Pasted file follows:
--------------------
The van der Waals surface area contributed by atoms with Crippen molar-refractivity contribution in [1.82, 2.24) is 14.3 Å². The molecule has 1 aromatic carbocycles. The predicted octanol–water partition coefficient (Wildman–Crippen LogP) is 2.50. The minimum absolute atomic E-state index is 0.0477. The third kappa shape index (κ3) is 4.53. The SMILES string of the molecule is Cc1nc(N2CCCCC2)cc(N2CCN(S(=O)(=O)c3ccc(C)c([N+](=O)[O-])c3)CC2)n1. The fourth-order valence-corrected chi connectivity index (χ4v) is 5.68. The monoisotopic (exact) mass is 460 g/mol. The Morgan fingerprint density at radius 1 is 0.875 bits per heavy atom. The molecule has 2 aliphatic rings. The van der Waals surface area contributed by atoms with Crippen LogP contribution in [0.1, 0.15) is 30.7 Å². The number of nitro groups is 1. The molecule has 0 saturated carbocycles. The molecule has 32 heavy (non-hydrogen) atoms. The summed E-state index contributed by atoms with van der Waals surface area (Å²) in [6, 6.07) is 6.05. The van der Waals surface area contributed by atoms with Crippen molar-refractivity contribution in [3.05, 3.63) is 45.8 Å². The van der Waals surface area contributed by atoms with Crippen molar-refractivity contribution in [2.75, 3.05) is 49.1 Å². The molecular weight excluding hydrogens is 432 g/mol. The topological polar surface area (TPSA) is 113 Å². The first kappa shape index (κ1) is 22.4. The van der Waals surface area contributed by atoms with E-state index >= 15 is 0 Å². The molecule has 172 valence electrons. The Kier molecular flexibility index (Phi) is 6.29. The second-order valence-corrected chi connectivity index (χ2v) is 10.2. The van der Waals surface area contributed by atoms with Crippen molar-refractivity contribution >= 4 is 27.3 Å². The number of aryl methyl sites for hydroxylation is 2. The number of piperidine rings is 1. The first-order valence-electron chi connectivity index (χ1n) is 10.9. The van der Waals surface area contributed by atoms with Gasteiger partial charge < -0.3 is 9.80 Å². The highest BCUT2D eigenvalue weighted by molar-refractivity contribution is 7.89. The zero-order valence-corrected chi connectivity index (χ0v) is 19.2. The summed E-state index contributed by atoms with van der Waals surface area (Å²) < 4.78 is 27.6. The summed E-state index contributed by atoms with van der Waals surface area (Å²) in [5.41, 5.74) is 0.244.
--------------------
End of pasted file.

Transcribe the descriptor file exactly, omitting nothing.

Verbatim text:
The van der Waals surface area contributed by atoms with Crippen molar-refractivity contribution in [1.82, 2.24) is 14.3 Å². The molecule has 1 aromatic carbocycles. The predicted octanol–water partition coefficient (Wildman–Crippen LogP) is 2.50. The minimum absolute atomic E-state index is 0.0477. The third kappa shape index (κ3) is 4.53. The SMILES string of the molecule is Cc1nc(N2CCCCC2)cc(N2CCN(S(=O)(=O)c3ccc(C)c([N+](=O)[O-])c3)CC2)n1. The fourth-order valence-corrected chi connectivity index (χ4v) is 5.68. The monoisotopic (exact) mass is 460 g/mol. The Morgan fingerprint density at radius 1 is 0.875 bits per heavy atom. The molecule has 2 aliphatic rings. The van der Waals surface area contributed by atoms with Crippen LogP contribution in [0.1, 0.15) is 30.7 Å². The number of nitro groups is 1. The molecule has 0 saturated carbocycles. The molecule has 32 heavy (non-hydrogen) atoms. The summed E-state index contributed by atoms with van der Waals surface area (Å²) in [6, 6.07) is 6.05. The van der Waals surface area contributed by atoms with Crippen molar-refractivity contribution in [3.05, 3.63) is 45.8 Å². The van der Waals surface area contributed by atoms with Crippen molar-refractivity contribution in [2.75, 3.05) is 49.1 Å². The molecular weight excluding hydrogens is 432 g/mol. The topological polar surface area (TPSA) is 113 Å². The first kappa shape index (κ1) is 22.4. The van der Waals surface area contributed by atoms with E-state index >= 15 is 0 Å². The molecule has 172 valence electrons. The Kier molecular flexibility index (Phi) is 6.29. The second-order valence-corrected chi connectivity index (χ2v) is 10.2. The van der Waals surface area contributed by atoms with Crippen molar-refractivity contribution >= 4 is 27.3 Å². The number of aryl methyl sites for hydroxylation is 2. The number of piperidine rings is 1. The first-order valence-electron chi connectivity index (χ1n) is 10.9. The van der Waals surface area contributed by atoms with Gasteiger partial charge < -0.3 is 9.80 Å². The highest BCUT2D eigenvalue weighted by molar-refractivity contribution is 7.89. The zero-order valence-corrected chi connectivity index (χ0v) is 19.2. The summed E-state index contributed by atoms with van der Waals surface area (Å²) < 4.78 is 27.6. The summed E-state index contributed by atoms with van der Waals surface area (Å²) in [5.41, 5.74) is 0.244.